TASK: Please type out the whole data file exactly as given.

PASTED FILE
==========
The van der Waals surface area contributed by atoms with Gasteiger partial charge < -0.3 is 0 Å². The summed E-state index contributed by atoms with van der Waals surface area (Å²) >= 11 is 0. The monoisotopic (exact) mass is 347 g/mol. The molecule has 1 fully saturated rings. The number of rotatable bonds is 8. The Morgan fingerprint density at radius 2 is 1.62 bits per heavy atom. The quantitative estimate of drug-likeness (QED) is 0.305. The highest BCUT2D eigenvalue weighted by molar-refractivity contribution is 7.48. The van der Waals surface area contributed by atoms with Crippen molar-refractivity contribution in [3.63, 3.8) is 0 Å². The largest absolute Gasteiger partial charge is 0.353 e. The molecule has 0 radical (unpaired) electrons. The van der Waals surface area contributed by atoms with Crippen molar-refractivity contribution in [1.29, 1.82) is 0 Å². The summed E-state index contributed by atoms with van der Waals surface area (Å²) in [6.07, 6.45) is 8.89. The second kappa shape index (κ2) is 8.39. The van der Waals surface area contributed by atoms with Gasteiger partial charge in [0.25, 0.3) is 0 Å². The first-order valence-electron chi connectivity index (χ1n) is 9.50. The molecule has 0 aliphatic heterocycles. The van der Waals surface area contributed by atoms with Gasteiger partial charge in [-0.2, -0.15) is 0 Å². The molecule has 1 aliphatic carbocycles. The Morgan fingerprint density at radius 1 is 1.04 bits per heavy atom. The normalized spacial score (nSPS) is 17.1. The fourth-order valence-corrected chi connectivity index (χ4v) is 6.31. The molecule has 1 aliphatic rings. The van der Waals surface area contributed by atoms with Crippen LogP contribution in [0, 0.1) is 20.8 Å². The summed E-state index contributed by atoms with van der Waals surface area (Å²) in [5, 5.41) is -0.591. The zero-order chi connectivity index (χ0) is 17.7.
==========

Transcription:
The van der Waals surface area contributed by atoms with Gasteiger partial charge < -0.3 is 0 Å². The summed E-state index contributed by atoms with van der Waals surface area (Å²) >= 11 is 0. The monoisotopic (exact) mass is 347 g/mol. The molecule has 1 fully saturated rings. The number of rotatable bonds is 8. The Morgan fingerprint density at radius 2 is 1.62 bits per heavy atom. The quantitative estimate of drug-likeness (QED) is 0.305. The highest BCUT2D eigenvalue weighted by molar-refractivity contribution is 7.48. The van der Waals surface area contributed by atoms with Crippen molar-refractivity contribution in [3.63, 3.8) is 0 Å². The largest absolute Gasteiger partial charge is 0.353 e. The molecule has 0 radical (unpaired) electrons. The van der Waals surface area contributed by atoms with Crippen molar-refractivity contribution in [1.29, 1.82) is 0 Å². The summed E-state index contributed by atoms with van der Waals surface area (Å²) in [6.07, 6.45) is 8.89. The second kappa shape index (κ2) is 8.39. The van der Waals surface area contributed by atoms with Gasteiger partial charge in [0.25, 0.3) is 0 Å². The first-order valence-electron chi connectivity index (χ1n) is 9.50. The molecule has 0 aliphatic heterocycles. The van der Waals surface area contributed by atoms with Gasteiger partial charge in [-0.2, -0.15) is 0 Å². The molecule has 1 aliphatic carbocycles. The Morgan fingerprint density at radius 1 is 1.04 bits per heavy atom. The normalized spacial score (nSPS) is 17.1. The fourth-order valence-corrected chi connectivity index (χ4v) is 6.31. The molecule has 1 aliphatic rings. The van der Waals surface area contributed by atoms with Crippen LogP contribution in [0, 0.1) is 20.8 Å². The summed E-state index contributed by atoms with van der Waals surface area (Å²) in [5, 5.41) is -0.591. The zero-order chi connectivity index (χ0) is 17.7.